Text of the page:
Buy Jim Henson’s Townhouse for Only $28 Million

Jim Henson's Home

If Al Hirschfeld’s $5 million Manhattan townhouse was too rich for your blood, then you probably won’t want to hear about Jim Henson’s Manhattan townhouse, at 117 E. 69th St, which is listed for sale at around $28 million. Of course, when Henson purchased the 12,000 square foot space in 1977, he paid only $600,000 for it.

For several years, the building housed “a significant portion of the New York workshop,” according to the book Jim Henson: The Works. The workshop was “installed in a bright, airy basement area that opened onto a sunny courtyard and was illuminated by an enormous skylight projecting from the rear of the main building. It was there that you would find Calista Hendrickson decorating a gown for Miss Piggy with bugle beads. It was there that you would come across Leslee Asch restoring classic Muppet figures for a traveling museum show. It was there that you would encounter Faz Fazakas tinkering with electrodes and transistors.”

The Henson family sold the building in 2005 for $12.4 million. Since then, it’s been owned by wealthy, unimaginative financiers like Brian Brille, a Bank of America executive, and most recently, Edgar Bronfman Jr., CEO of Warner Music Group and Seagram liquor heir. According to the WSJ, Bronfman doesn’t even live in the building and rents an apartment when he’s staying in New York. The paper reports that Bronfman is “preparing to list the townhouse…at a time when sales of elite townhouse properties are showing renewed vigor after falling hard during the downturn.” It’s hard to understand exactly what ‘falling hard’ means considering that the home’s sale price has more than doubled in the past five years.

Below are a couple more photos of the building’s interior circa the Henson years. Sadly, the energy and magic of Manhattan is largely inaccessible nowadays to artists like Henson, and without those artists, the island’s unique vibe is fading away, no doubt to make room for more condos to house the rich and unimaginative. Thankfully, there’s always Brooklyn.

Jim Henson's Home


  • http://www.vgcartoon.blogspot.com VG

    Wow! I don’t have coins at this moment…

  • 2011 Child

    $28 million? WELL let me just uh… get my uh… wallet here one minute…

  • Clutch

    Oh to be at that place in the late 70′s…

  • Ed

    I’d love to have that house. Oh, and be in the Rolling Stones too.

  • The Flea

    “Thankfully, there’s always Brooklyn.”

    Where I can spend $1200/month for a studio? No thanks. Ha ha! :D

  • LOL

    2 major comments: (1) in the early 2000′s I visited. The staff working there at the time told me that the building had rodents and plumbing problems. Not impossible to imagine for an older building in NYC, but not ideal, either. (2) There was an AMAZING muppet stained glass window inside the building (I think it was on the first floor, near the entrance). Did this remain? Because it was frickin’ awesome …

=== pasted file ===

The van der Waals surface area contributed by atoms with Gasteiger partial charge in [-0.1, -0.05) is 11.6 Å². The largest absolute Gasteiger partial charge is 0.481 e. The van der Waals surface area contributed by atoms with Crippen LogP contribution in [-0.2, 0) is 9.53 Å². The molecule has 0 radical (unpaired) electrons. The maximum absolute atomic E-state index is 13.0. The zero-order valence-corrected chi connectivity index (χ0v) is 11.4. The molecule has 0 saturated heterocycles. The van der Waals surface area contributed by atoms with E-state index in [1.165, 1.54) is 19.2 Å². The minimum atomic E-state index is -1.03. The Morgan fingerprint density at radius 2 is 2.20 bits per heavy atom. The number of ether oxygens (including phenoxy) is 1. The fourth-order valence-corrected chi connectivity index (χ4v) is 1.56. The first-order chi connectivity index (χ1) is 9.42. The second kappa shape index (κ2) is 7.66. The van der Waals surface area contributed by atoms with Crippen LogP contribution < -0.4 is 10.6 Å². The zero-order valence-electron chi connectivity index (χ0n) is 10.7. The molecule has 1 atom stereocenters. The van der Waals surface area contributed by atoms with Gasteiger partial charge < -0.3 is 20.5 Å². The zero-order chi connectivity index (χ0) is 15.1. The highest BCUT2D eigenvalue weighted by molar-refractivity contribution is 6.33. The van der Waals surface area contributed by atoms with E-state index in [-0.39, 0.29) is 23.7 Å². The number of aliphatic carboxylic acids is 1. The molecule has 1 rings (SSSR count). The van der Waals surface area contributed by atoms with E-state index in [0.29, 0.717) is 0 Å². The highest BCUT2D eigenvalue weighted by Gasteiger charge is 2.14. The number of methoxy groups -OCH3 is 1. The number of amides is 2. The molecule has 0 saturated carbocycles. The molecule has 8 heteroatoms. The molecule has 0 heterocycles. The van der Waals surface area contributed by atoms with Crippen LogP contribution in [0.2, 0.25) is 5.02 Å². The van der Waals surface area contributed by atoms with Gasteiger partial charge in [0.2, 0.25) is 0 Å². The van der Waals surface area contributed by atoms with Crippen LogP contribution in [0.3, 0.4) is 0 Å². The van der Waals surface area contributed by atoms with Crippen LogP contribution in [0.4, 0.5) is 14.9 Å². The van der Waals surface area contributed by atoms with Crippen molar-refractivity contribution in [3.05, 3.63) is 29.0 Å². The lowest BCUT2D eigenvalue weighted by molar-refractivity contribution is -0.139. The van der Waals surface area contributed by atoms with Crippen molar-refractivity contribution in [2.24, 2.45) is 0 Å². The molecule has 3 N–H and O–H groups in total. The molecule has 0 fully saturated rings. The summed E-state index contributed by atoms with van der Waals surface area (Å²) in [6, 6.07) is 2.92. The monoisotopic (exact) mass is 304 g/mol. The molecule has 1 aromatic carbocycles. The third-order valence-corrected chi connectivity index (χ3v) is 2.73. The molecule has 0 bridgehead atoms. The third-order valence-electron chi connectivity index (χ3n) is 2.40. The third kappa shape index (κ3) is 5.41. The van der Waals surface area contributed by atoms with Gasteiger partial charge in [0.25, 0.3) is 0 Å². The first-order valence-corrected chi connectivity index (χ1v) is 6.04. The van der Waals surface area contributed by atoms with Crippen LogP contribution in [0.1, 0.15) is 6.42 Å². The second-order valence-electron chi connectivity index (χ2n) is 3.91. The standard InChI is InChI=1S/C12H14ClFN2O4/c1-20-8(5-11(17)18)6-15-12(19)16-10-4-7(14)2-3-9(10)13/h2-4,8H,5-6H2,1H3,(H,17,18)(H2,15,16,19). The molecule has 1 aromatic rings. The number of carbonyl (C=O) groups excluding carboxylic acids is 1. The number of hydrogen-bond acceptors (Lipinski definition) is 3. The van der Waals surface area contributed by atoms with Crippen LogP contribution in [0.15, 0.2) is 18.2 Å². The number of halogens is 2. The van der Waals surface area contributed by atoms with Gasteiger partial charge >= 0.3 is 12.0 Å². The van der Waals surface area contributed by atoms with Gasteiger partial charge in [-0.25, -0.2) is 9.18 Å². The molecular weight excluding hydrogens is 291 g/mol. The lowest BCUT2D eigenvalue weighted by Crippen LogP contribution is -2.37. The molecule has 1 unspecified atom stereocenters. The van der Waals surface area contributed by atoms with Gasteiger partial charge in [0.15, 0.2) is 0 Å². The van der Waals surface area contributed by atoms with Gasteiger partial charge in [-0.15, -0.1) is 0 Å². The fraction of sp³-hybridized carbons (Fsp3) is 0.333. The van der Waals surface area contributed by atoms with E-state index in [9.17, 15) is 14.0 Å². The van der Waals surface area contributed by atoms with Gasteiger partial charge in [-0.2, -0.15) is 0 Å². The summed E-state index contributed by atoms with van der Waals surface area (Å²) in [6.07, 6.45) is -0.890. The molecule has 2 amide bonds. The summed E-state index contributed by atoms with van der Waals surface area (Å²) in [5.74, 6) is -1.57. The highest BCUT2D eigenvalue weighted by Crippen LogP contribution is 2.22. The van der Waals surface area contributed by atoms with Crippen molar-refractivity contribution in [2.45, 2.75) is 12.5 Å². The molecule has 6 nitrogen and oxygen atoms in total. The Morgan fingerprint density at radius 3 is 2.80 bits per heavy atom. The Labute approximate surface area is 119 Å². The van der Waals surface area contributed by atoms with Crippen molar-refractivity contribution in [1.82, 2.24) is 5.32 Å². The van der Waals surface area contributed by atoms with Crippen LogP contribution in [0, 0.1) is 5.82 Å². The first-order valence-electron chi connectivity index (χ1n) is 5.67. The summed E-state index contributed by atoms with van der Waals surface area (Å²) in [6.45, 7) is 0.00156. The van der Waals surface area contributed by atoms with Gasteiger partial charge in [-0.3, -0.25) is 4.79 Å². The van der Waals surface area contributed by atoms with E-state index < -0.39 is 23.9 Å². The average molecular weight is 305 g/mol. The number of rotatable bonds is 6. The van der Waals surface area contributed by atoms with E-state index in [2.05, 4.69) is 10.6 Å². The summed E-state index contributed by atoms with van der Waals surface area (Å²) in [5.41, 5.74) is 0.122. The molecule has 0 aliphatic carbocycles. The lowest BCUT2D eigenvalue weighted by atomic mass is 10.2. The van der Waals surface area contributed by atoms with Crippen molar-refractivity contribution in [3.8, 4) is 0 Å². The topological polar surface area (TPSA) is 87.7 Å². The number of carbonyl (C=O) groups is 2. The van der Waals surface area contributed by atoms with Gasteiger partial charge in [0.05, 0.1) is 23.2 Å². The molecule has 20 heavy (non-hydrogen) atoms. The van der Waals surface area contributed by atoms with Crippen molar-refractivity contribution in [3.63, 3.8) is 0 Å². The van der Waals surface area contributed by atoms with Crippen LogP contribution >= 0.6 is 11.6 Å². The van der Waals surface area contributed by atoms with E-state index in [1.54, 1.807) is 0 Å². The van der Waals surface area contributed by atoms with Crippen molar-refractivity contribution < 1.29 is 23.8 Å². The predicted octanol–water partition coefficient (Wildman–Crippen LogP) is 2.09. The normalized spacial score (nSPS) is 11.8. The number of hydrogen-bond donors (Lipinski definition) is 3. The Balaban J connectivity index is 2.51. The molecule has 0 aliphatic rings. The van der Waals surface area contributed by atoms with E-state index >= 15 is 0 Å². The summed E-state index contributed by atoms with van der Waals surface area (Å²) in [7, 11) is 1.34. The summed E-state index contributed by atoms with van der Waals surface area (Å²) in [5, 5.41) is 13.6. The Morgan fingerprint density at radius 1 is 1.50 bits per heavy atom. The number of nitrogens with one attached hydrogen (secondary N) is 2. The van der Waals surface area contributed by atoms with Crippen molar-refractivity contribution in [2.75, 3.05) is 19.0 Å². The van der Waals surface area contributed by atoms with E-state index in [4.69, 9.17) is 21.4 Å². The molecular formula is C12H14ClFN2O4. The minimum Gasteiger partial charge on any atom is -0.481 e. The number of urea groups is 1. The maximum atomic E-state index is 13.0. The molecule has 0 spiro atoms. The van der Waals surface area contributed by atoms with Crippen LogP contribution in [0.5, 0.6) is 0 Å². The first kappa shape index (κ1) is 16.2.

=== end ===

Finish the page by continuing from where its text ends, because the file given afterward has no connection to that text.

• http://awprunes.com Larry Levine

    I prefer Al Hirschfeld’s house, it’s closer to the subway.

  • Stephen M. Levinson

    No one should ever be allowed to own a 28 million dollar home!

    /file under: It’s okay because he’s not an executive./

    • Christina Skyles

      “Of course, when Henson purchased the 12,000 square foot space in 1977, he paid only $600,000 for it.”

      • Stephen M. Levinson

        If the value of the home is $28 million it means he owns a $28 million dollar home.

    • http://2dwannabe.blogspot.com robcat2075

      I like that an unimaginative executive own a $28 million home, because he’ll be paying substantial property tax on that.

      • Stephen M. Levinson

        How is this statement relevant? If John Lasseter bought a $28mm home, he’d still be paying substantial property tax.

      • http://2dwannabe.blogspot.com robcat2075

        It’s good that the unimaginative rich shoulder the financial burden of keeping civilization going since they make no other contribution, creative or otherwise.

  • http://coldhardflash.com Aaron

    wonder if it has anything to do with Bronfman’s $6.7 million dollar insider-trading fine from last month….

    http://latimesblogs.latimes.com/entertainmentnewsbuzz/2011/01/edgar-bronfman-fined-by-paris-court-for-5-million-euros-for-alleged-vivendi-stock-manipulation.html

  • debra j. solomon

    holy cow there is a TREE growing in the studio !!!!

    can anyone lend me 28 mil?

  • MichaelDair

    Well, at that price Bob Iger should be able to pick that sucker up with the $28 million he earned last year, but he may not have anything left over to change out the toilet seats. He’ll have to suffer till next year. Poor thing.

  • Karl Hungus

    Brooklyn will never be what Manhattan once was.

  • http://thadkomorowski.com Thad

    And for all these years I thought he lived at the Happiness Hotel.

  • http://www.crokittycats.com Micha

    So what if all the die-hard Muppet fans out there chip in? I’m sure we could afford it. It could be the world’s most fantastic time share!

  • Pedro Nakama

    Doesn’t the actor who played Winchester on MASH own Walt Disney’s house?

  • http://sarahspy.com sarah

    it should be made into a Henson museum!!!

  • http://www.hipchickcomics.com Ashanti

    I expect some semblance of the courtyard of the Mystics commune or the great room of the Skeksie’s castle to be represented in the place somewhere :)

  • Earl

    There was a stained glass window of Bert and Ernie in the older E. 67th Street building they were in before this townhouse. You could see it from the street on the third floor. I don’t know what happened to it when they moved.

    • Galen

      Actually the Ernie/Bert stained glass was in this townhouse. Equally delightful was the stained glass pane of Henson and Oz *performing* Bert and Ernie that hung underneath.

  • DMcGeezus

    The world is for sale.